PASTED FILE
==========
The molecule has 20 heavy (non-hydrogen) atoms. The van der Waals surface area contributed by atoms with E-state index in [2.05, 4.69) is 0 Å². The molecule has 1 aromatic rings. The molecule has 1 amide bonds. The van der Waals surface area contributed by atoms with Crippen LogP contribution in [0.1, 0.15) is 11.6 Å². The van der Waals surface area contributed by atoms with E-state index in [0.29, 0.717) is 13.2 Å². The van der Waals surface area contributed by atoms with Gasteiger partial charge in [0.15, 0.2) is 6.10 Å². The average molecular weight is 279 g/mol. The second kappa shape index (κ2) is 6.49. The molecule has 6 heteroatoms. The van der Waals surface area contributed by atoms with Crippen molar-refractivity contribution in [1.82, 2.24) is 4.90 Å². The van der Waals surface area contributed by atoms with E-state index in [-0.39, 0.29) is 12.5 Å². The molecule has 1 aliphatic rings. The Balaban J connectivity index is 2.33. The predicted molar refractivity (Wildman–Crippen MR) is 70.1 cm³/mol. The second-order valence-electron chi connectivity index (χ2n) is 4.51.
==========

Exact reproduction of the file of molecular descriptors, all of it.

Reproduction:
The molecule has 20 heavy (non-hydrogen) atoms. The van der Waals surface area contributed by atoms with E-state index in [2.05, 4.69) is 0 Å². The molecule has 1 aromatic rings. The molecule has 1 amide bonds. The van der Waals surface area contributed by atoms with Crippen LogP contribution in [0.1, 0.15) is 11.6 Å². The van der Waals surface area contributed by atoms with E-state index in [0.29, 0.717) is 13.2 Å². The van der Waals surface area contributed by atoms with Gasteiger partial charge in [0.15, 0.2) is 6.10 Å². The average molecular weight is 279 g/mol. The second kappa shape index (κ2) is 6.49. The molecule has 6 heteroatoms. The van der Waals surface area contributed by atoms with Crippen molar-refractivity contribution in [1.82, 2.24) is 4.90 Å². The van der Waals surface area contributed by atoms with E-state index in [-0.39, 0.29) is 12.5 Å². The molecule has 1 aliphatic rings. The Balaban J connectivity index is 2.33. The predicted molar refractivity (Wildman–Crippen MR) is 70.1 cm³/mol. The second-order valence-electron chi connectivity index (χ2n) is 4.51.